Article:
Another CEGMA post: KOGs vs CEGs and 458 vs 248

I posted another answer about CEGMA on last week. I thought I'd cover this in a little more detail here (note, questions edited from how they originally appeared):

Question 1: CEGMA uses a 'kogs.fa' file — containing 2,748 proteins — to compare to a user's genome sequence. These KOGs define a set of 458 core eukaryotic genes (CEGs). Some CEGMA publications present the number of 458 CEGs that are present, others list results from the 248 most-highly-conserved CEGS. Does anyone know why kogs.fa is the default? Does it get 'curated' down to a smaller set during a CEGMA run?

The kogs.fa file represents a subset of the published set of 4,852 KOGs (euKaryotic Orthologous Groups). The KOGs database — which is still available online — describes protein groups that are present among seven different eukaryotes (not all groups are present in all species). We excluded data from the microsporidian Encephalitozoon cuniculi as it is a parasite and may have an atypical protein complement and focused on the 1,788 groups that were present in all of the remaining six species. We then applied various filtering criteria — see methods in original paper — to reduce this to the 458 KOGs (renaming this subset as CEGs in the process). We also chose just one protein to represent each species.

So that's why our kogs.fa file contains 2,748 proteins (458 x 6). CEGMA tries to determine which of these 458 CEGs are present in your input file. It's worth pointing out that the original purpose of CEGMA was to try to find a handful of genes in a genome which may lack gene annotations. Someone could then use this small gene set to train a gene finder, by which to annotate the entire genome.

After CEGMA has found which of the 458 CEGs are present, it then performs its secondary role of assessing the completeness of the gene space. To do this, it only wants to use the most conserved, and least paralogous of the 458 CEGs. Paralogy is a big issue here. The original KOGs database grouped together proteins when there were often many, many paralogs for each group. E.g. KOG0001 corresponds to the Ubiquitin gene family. Here are how many proteins occur in each of the seven species that represent this KOG:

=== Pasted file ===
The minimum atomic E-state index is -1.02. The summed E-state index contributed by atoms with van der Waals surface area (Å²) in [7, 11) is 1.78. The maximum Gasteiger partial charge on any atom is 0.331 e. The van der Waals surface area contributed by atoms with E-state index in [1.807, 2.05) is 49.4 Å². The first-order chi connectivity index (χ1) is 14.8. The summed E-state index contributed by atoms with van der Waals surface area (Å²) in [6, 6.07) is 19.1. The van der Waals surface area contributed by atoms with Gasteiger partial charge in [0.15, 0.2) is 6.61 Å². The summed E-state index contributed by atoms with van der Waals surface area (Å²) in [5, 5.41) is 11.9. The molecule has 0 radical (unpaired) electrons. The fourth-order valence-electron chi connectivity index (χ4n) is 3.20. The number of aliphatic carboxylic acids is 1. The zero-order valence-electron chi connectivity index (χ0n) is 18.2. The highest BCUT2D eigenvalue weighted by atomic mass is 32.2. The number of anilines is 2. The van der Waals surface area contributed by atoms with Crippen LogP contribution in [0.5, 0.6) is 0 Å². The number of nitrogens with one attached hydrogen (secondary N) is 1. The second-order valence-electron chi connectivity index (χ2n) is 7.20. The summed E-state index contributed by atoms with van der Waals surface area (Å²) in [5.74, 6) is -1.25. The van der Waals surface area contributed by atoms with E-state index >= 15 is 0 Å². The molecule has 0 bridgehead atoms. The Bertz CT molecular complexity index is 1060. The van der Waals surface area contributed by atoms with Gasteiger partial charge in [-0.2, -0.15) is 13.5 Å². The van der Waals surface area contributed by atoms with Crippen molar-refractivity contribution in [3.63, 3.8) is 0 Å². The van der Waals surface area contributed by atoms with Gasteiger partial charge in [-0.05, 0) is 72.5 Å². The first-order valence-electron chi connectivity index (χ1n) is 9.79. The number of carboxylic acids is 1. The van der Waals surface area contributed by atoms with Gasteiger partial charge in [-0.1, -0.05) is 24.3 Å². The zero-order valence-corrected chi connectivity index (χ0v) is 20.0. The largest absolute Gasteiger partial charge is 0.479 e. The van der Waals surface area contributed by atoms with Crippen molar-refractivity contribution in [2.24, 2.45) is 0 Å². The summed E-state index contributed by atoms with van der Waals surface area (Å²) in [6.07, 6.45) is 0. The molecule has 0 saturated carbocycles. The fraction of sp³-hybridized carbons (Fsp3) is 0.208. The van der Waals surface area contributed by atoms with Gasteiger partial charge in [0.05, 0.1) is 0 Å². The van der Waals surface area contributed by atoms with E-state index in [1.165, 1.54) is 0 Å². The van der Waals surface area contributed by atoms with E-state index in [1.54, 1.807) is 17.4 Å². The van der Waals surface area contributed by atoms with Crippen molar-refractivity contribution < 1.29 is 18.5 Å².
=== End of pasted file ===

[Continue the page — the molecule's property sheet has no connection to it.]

• Arabidopsis thaliana - 28
  • Caenorhabditis elegans - 12
  • Drosophila melanogaster - 3
  • Encephalitozoon cuniculi - 1
  • Homo sapiens - 17
  • Saccharomyces cerevisiae - 2
  • Schizosaccharomyces pombe - 1

The high degree of paralogy from A. thaliana is one reason why this KOG is not included in our subset of 248 CEGs. In contrast, KOG0018  — Structural maintenance of chromosome protein 1 (sister chromatid cohesion complex Cohesin, subunit SMC1) — is included in the 248 CEGs:

  • Arabidopsis thaliana - 1
  • Caenorhabditis elegans - 4
  • Drosophila melanogaster - 1
  • Encephalitozoon cuniculi - 1
  • Homo sapiens - 3
  • Saccharomyces cerevisiae - 1
  • Schizosaccharomyces pombe - 1

This secondary role of CEGMA uses information in the completeness_cutoff.tbl file (inside the CEGMA data directory) to narrow the 458 CEGs results down to a subset of 248 CEGs. Because different filtering criteria are used, a CEG may be classed as present in the 458 CEG set, but not in the 248 CEG set, even if it was on the list of 248 candidate CEGs.

Question 2: CEGMA output includes many KOG IDs but no descripition of what protein name/function each KOG ID represents. This makes it not so useful for annotating new genomes. Is there a lookup table somewhere?

One of the reason why we maintained KOG identifiers in the CEGMA output was so that people could, if so inclined, look up more information in the KOGs database. If you download the 'kog' file from the KOGs database, you will see each KOG has a one line description. E.g.

[O] KOG0019 Molecular chaperone (HSP90 family)
[KC] KOG0025 Zn2+-binding dehydrogenase (nuclear receptor binding factor-1)
[ZD] KOG0028 Ca2+-binding protein (centrin/caltractin), EF-Hand superfamily protein
[C] KOG0042 Glycerol-3-phosphate dehydrogenase
[T] KOG0044 Ca2+ sensor (EF-Hand superfamily)
[K] KOG0048 Transcription factor, Myb superfamily

The letters inside square brackets, represent various functional categories annotated by the KOGs database. These are as follows:

 [J] Translation, ribosomal structure and biogenesis
 [A] RNA processing and modification
 [K] Transcription
 [L] Replication, recombination and repair
 [B] Chromatin structure and dynamics

 [D] Cell cycle control, cell division, chromosome partitioning
 [Y] Nuclear structure
 [V] Defense mechanisms
 [T] Signal transduction mechanisms
 [M] Cell wall/membrane/envelope biogenesis
 [N] Cell motility
 [Z] Cytoskeleton
 [W] Extracellular structures
 [U] Intracellular trafficking, secretion, and vesicular transport
 [O] Posttranslational modification, protein turnover, chaperones

 [C] Energy production and conversion
 [G] Carbohydrate transport and metabolism
 [E] Amino acid transport and metabolism
 [F] Nucleotide transport and metabolism
 [H] Coenzyme transport and metabolism
 [I] Lipid transport and metabolism
 [P] Inorganic ion transport and metabolism
 [Q] Secondary metabolites biosynthesis, transport and catabolism

 [R] General function prediction only
 [S] Function unknown

Maybe this is useful to someone. However, I would remind people that KOGs was published over a decade ago (and presumably the work to generate the KOGs database begun in 2002 if not earlier). There were probably several gene annotations that were missing in the source genomes at that time, and many annotations have presumably since been updated (I bet many genes have had minor alterations to their structure).